One thing that surprised me about this movie was how intricate the plot is compared to other Santo flicks I've seen, which tend more toward the episodic. (There are episodic tangents--such as a long segment at the county fair that's actually quite interesting in a National Geographic "traditional celebrations" kinda way--but the whodunnit through-story is a lot more solid.) The mystery is really pretty well-constructed, with many red herrings and shocking revelations. In fact the story is so convoluted that the in-ring action--a staple of the Lucha film--is limited to a single match rather than the usual two or three. Which is not to say the film skimps on the grappling: Santo gets to practice his knee-lifts and forearm smashes on some of the evil ranchers' thugs (with La Tigresa fighting right alongside him, clocking their jaws and whipping them silly with her leather lash!), and later rescues Carlitos from a lynching for horse-thievery by flattening a half-dozen ranch-hands.

The centerpiece battles, though, are his two fights with the mysterious, primitive-seeming Giant (Domingo Bazán)--both of which have rather startling conclusions. The first takes place in an abandoned bullfighting ring, and Santo gets to perform his patented frog splash off an adobe wall, from a rather dangerous-looking height. However, the caveman-cum-hobo is (amazingly) too strong for Santo, and leaves him unconscious in the sand! Later they have a rematch in the cobweb-covered catacombs beneath the hacienda (what, you thought things wouldn't get all Gothic up in here?), and Santo seems to get the upper hand before being waylaid by a shorter caveman/hobo who seems to be the Giant's keeper, left unconscious and presumed dead! Two battles, two losses--unheard of in Santo Cinema!

El Enmascarado Volidor

Of course he's not dead, but the final confrontation in Irma's room, where secrets are revealed and motives explicated, is notable for its pointed LACK of Santo's presence. He comes in after the dust is already settling, shaking off his concussion and in need of a change of shirt. Who's the hero here, anyway? This makes me believe the producers saw this not so much as a Santo vehicle, but a Serrano one--kind of a Brigitte Nielsen/Red Sonja situation, with Santo along in the Arnold Schwarzenegger role. (In one memorable exchange, Irma claims "never to have tasted fear," while Santo admits that he has--his courage is not bravado, but perseverance even in the face of fear.)

Serrano is a powerful screen presence, however, and in addition to the fight scenes gets to shine in a couple of musical numbers--notably when she takes Santo and Carlitos to a cock fight where her prized rooster is set to do battle, and trades musical boasts with the rival ranchers. (These are sadly untranslated on the disc I have--I can only assume it's a Beowulf-style taunting before the poultry-centric main event.) She also gets to show off her voluptuous figure in that excellent leather pants/boots ensemble, and a couple of groovy negligees. No complaints from me.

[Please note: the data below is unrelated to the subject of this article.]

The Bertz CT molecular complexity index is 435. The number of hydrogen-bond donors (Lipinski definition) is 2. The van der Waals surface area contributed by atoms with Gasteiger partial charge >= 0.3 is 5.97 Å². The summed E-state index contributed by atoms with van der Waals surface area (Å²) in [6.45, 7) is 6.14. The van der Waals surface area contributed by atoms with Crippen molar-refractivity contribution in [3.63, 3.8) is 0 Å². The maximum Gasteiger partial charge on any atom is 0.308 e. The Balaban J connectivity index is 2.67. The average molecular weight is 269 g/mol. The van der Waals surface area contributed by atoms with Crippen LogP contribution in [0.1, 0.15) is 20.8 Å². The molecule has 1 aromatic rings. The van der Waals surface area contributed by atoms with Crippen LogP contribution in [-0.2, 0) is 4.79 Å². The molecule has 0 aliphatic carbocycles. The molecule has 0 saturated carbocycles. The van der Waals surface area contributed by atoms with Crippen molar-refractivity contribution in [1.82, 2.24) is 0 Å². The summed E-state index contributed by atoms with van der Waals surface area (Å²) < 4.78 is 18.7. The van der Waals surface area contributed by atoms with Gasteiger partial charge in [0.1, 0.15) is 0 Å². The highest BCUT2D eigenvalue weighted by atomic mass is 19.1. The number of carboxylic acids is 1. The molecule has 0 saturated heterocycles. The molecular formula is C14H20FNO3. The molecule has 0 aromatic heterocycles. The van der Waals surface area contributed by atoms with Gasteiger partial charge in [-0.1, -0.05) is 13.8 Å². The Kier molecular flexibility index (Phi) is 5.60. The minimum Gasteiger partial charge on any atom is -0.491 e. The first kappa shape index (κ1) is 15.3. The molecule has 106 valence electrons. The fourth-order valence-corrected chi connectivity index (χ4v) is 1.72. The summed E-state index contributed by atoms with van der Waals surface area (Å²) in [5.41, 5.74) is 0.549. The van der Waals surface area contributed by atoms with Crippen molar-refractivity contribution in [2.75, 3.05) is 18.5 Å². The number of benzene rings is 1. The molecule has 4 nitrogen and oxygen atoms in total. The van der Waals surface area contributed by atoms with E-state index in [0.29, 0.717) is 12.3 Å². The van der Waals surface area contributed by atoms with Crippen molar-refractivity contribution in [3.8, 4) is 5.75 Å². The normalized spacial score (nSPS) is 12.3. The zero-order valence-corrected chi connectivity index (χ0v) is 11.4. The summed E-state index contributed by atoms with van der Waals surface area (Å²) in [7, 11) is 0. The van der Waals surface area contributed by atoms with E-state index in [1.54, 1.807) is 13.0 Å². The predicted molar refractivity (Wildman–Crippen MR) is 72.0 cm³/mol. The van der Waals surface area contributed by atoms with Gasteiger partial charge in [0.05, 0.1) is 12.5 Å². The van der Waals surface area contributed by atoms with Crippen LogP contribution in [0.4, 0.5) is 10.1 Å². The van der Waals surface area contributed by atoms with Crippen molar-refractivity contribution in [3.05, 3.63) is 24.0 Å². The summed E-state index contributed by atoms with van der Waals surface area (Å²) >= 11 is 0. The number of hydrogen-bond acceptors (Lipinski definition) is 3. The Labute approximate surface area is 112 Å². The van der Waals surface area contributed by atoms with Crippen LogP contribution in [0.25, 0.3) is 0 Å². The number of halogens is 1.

Santo came back from his tour of Japan with some...interesting ideas for the bedroom.
About that cockfight--I admit I found it a little rough to watch the animals being set upon one another for sport, and one of them actually killed by the other on camera. Yes, I know, it's a different time, a different culture from my own, and nothing most people in Mexico in 1973 would have batted an eye at. But still, it's real animal death, really onscreen, and modern viewers may well be taken aback. And that's not the only instance of animal snuff in the film. Later we also see Santo and Irma hunting, and she shoots a rabbit; we get to see the effects in detail, as the running bunny is hit and tumbles feet-over-destroyed-cranium. Finally, there is a flashback to Irma's brother's death, wherein a human-shaped dummy is sent down the cliff on the back of an ACTUAL horse. I rather hope the nag was dead before they rolled her down the cliff, but I can by no means be certain. (Also, a kitten is used to test a poisoned dish of soup, and fails the test, though one hopes the cat was not actually poisoned.) Animal lovers, be warned.

(Irma's falcon La Serrana fares slightly better than the other animals--in fact, the hawk even flies to Santo's rescue during his first fight with the giant, and then saves her owner from a poisonous snake in her bed! The cavemen don't take kindly to this, and later stuff the bird in a canvas bag and smack it against a wall several times; however, since the falcon appears safe and sound in the final scenes, hopefully this was merely cinema magic.)

"That wasn't *quite* what I was asking for, Maria, but thanks all the same."